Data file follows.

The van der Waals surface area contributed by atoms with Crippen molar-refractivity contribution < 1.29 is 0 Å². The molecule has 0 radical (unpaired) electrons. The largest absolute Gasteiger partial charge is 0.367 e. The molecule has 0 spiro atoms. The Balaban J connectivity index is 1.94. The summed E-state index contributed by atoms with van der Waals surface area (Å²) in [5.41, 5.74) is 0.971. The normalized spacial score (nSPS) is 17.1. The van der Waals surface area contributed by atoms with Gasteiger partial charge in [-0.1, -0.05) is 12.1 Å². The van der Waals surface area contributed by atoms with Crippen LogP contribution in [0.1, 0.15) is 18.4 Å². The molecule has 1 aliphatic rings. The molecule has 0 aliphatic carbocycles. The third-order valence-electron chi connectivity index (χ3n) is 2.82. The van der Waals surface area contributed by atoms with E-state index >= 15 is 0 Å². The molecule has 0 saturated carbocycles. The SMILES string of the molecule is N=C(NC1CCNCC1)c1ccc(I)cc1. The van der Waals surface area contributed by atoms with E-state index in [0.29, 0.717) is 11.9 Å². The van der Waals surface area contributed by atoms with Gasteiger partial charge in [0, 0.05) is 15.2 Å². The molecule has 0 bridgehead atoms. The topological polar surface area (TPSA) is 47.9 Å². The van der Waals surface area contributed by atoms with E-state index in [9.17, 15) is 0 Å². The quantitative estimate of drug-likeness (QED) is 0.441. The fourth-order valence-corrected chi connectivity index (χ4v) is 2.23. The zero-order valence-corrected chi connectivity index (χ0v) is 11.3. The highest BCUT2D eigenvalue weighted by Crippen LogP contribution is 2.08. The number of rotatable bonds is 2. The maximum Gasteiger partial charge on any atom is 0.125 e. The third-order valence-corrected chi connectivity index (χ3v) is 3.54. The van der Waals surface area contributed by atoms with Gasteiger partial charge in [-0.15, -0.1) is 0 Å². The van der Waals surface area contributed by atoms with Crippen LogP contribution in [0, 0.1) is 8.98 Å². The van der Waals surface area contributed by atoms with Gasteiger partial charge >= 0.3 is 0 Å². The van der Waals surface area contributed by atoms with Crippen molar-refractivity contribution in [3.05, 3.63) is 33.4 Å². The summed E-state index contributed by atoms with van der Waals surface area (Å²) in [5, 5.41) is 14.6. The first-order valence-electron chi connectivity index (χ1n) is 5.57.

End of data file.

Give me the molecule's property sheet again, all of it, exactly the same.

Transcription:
The van der Waals surface area contributed by atoms with Crippen molar-refractivity contribution < 1.29 is 0 Å². The molecule has 0 radical (unpaired) electrons. The largest absolute Gasteiger partial charge is 0.367 e. The molecule has 0 spiro atoms. The Balaban J connectivity index is 1.94. The summed E-state index contributed by atoms with van der Waals surface area (Å²) in [5.41, 5.74) is 0.971. The normalized spacial score (nSPS) is 17.1. The van der Waals surface area contributed by atoms with Gasteiger partial charge in [-0.1, -0.05) is 12.1 Å². The van der Waals surface area contributed by atoms with Crippen LogP contribution in [0.1, 0.15) is 18.4 Å². The molecule has 1 aliphatic rings. The molecule has 0 aliphatic carbocycles. The third-order valence-electron chi connectivity index (χ3n) is 2.82. The van der Waals surface area contributed by atoms with E-state index >= 15 is 0 Å². The molecule has 0 saturated carbocycles. The SMILES string of the molecule is N=C(NC1CCNCC1)c1ccc(I)cc1. The van der Waals surface area contributed by atoms with E-state index in [0.29, 0.717) is 11.9 Å². The van der Waals surface area contributed by atoms with Gasteiger partial charge in [0, 0.05) is 15.2 Å². The molecule has 0 bridgehead atoms. The topological polar surface area (TPSA) is 47.9 Å². The van der Waals surface area contributed by atoms with E-state index in [9.17, 15) is 0 Å². The quantitative estimate of drug-likeness (QED) is 0.441. The fourth-order valence-corrected chi connectivity index (χ4v) is 2.23. The zero-order valence-corrected chi connectivity index (χ0v) is 11.3. The highest BCUT2D eigenvalue weighted by Crippen LogP contribution is 2.08. The number of rotatable bonds is 2. The maximum Gasteiger partial charge on any atom is 0.125 e. The third-order valence-corrected chi connectivity index (χ3v) is 3.54. The van der Waals surface area contributed by atoms with Gasteiger partial charge in [-0.15, -0.1) is 0 Å². The van der Waals surface area contributed by atoms with Crippen LogP contribution in [0, 0.1) is 8.98 Å². The van der Waals surface area contributed by atoms with Gasteiger partial charge >= 0.3 is 0 Å². The van der Waals surface area contributed by atoms with Crippen molar-refractivity contribution in [3.05, 3.63) is 33.4 Å². The summed E-state index contributed by atoms with van der Waals surface area (Å²) in [5, 5.41) is 14.6. The first-order valence-electron chi connectivity index (χ1n) is 5.57.